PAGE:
And one final piece of advice that I carry with me, from a mentor of mine named Fran Hauser, is the importance of developing great relationships with your colleagues. Being nice in the workplace can be your professional superpower. (In fact, she wrote a whole book about this - see here!).


One final piece of advice that I carry with me, from a mentor of mine named Fran Hauser, is the importance of developing great relationships with your colleagues. Being nice in the workplace can be your professional superpower.
— Nikki Mendell

Advisor Spotlight

Why did you decide to get involved with BBG as an Advisor?

I believe in paying it forward because I’ve been lucky to have had some great mentors in my life. I grew up with a nice sense of female mentorship around me that shaped who I am today. My mom is a force and an incredible person, I went to an all-girls summer camp, and I’ve somehow always worked with lots of women in the workplace. I think it’s important for young women to know how to tap into their unique strengths, feel confident, and learn how to support one another as they pursue their goals.

What tangible career advice do you have for Advisees out there?

1. If you feel anxious that you’re not the right fit for a role or you don’t have the right experience, there are steps you can take to change that. Make sure to study, ask a lot of questions, and try to talk to people who have been in your shoes. You should do what you can to arm yourself with as much information as possible and believe that you are more powerful than you think.

2. Saying the wrong thing isn't the end of the world. It’s important to participate and to show that you’re engaged. If you don’t know how to do something, trying to Google it first. If you still can’t figure it out, then ask the question. Being resourceful and self-sufficient is very important!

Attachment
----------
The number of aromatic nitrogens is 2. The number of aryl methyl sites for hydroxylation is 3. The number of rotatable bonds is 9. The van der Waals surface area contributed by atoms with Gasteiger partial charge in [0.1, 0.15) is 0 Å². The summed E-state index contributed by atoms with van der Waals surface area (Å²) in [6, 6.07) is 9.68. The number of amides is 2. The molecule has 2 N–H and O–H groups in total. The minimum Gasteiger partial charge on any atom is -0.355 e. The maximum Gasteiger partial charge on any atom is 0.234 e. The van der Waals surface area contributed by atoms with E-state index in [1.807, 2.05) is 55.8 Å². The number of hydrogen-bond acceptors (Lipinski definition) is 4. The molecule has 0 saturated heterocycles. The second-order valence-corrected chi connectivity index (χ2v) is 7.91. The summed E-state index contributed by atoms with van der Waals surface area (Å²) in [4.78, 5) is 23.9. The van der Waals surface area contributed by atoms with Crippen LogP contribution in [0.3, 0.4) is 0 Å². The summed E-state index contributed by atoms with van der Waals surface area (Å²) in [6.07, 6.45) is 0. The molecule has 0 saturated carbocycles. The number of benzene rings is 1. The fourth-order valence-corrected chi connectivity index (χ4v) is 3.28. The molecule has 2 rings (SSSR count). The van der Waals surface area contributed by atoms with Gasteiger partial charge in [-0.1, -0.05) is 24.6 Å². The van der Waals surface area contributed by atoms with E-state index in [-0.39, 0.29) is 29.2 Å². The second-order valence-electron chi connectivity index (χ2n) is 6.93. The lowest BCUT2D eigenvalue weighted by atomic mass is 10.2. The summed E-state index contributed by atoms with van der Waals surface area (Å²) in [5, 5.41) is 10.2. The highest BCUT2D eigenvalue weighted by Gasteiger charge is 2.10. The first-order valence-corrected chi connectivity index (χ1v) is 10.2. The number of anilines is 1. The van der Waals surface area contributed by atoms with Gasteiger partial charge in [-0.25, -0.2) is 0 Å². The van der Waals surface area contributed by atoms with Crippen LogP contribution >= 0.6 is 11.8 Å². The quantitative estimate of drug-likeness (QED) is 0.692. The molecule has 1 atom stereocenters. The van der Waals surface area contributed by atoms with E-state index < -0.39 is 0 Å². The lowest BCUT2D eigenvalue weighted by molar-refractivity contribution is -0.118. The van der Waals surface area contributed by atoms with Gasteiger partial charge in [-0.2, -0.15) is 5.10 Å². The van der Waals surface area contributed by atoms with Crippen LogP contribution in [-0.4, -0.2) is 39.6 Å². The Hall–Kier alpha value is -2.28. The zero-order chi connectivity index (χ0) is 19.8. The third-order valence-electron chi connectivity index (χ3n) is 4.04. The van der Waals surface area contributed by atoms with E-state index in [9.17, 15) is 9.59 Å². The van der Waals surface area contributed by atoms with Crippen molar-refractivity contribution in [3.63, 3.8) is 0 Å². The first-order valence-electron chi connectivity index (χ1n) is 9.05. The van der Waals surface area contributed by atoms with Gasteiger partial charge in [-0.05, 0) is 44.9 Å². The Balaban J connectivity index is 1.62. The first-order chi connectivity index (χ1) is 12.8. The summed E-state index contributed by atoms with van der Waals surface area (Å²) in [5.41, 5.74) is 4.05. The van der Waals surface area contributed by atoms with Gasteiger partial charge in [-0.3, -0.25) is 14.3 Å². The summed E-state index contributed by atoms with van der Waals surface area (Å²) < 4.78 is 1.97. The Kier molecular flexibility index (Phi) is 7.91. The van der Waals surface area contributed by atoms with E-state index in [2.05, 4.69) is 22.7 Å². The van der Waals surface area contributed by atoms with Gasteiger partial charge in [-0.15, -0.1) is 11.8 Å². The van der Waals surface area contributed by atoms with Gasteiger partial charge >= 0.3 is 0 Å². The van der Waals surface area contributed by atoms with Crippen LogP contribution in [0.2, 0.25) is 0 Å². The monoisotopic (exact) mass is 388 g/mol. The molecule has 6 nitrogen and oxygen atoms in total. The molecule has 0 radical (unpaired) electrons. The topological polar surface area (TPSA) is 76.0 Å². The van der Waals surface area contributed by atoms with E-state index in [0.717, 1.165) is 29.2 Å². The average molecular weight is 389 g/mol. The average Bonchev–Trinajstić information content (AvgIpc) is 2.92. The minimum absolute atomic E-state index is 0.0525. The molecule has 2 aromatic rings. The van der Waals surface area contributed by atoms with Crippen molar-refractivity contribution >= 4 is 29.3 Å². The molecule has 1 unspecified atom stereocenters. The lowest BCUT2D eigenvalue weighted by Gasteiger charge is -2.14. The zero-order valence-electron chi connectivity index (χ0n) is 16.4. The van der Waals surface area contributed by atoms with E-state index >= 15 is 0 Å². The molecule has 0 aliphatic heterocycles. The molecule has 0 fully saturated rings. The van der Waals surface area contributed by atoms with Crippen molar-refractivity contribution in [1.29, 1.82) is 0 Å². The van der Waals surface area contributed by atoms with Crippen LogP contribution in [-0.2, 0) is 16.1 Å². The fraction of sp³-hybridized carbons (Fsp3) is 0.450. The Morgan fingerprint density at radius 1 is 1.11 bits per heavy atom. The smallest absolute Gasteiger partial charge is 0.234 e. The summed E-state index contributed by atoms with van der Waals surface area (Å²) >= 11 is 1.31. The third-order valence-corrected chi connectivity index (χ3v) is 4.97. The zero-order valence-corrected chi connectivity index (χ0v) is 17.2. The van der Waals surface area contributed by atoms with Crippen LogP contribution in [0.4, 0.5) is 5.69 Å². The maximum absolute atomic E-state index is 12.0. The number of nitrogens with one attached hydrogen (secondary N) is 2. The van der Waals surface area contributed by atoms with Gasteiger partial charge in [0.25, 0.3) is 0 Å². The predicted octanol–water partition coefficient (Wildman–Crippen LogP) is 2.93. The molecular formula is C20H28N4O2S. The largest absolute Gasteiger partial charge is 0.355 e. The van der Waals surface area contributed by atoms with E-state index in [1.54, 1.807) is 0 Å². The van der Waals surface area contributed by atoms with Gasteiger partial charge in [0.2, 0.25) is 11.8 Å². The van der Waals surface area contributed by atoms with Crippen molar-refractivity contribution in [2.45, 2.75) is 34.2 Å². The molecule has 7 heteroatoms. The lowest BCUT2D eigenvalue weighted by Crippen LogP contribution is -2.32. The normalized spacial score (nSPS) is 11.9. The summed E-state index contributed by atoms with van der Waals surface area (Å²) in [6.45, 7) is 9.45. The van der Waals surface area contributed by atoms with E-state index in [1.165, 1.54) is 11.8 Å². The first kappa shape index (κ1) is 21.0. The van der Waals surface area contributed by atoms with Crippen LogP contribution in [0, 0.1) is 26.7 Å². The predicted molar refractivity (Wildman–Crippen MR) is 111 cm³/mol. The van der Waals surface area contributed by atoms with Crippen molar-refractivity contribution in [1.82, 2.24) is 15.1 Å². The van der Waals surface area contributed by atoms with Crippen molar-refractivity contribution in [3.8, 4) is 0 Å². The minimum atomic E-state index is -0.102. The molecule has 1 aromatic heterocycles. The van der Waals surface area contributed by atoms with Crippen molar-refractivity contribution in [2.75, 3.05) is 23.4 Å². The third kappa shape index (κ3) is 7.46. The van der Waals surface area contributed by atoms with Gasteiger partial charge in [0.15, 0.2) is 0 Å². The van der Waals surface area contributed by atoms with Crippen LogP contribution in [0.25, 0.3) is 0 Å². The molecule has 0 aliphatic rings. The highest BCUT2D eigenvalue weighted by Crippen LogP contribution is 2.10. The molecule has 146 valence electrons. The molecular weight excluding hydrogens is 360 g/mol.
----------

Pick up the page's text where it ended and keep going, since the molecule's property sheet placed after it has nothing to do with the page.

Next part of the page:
Share your WAVE Advisee experience with us.

It was great! I was really impressed by Linda’s maturity and enthusiasm, and how she internalized information and brought thoughtful questions to the table. We would talk about something in a session and she would come back to the next session to tell me how she applied it.

We worked well together because I was able to show her how to shape her creativity as a strength. While she loves math and science, I could tell that she has a creative side to her too. In our sessions, I tried to teach Linda how to communicate her ideas through storytelling, which she said was extremely helpful for her hackathon project. (Which by the way, she won!)


What advice would you give to professionals advising for the first time?

While I can’t teach my Advisees how to code, I can help develop their interpersonal skills (because no matter where you work, people will be there)! There are lots of intangible workplace etiquette that they don’t teach in school. For example: How to send a professional email, the importance of a follow-up email, how to lead a call, or be on time to meetings. These are things that are not obvious to a high school student -- not because they’re not smart -- but because they may not have the right role models to share that information with them. These sort of lessons were invaluable as I got my start - life skills should be a required class for everyone!

What role has networking played in your career?


Meeting new people and having informational conversations have been an essential part of my career. It’s so important and it’s worth your time! I only learned about WAVE because a former boss introduced me to Susan Lyne who connected me with Nisha Dua (#BUILTBYGIRLS founder).

I try to schedule coffee and breakfast meetings often because once people get to know you, they are willing to help you and think about you for the right opportunities. Don't be shy about it. If there's someone you really want to talk to, just reached out.

Someone once said to me “always take the meeting.” Why? Because even if you’re not sure if that person can contribute to your life or goals, you never know what ideas a conversation can spark within you, or who they might be able to connect you to that will get you closer to your goals.

What would be your one message to the #BBG community?

Remember that your first job is not your last job. Don't be afraid to try something you're not really sure about - every risk is a lesson learned! And, stay gracious and kind. It’ll take you a long way.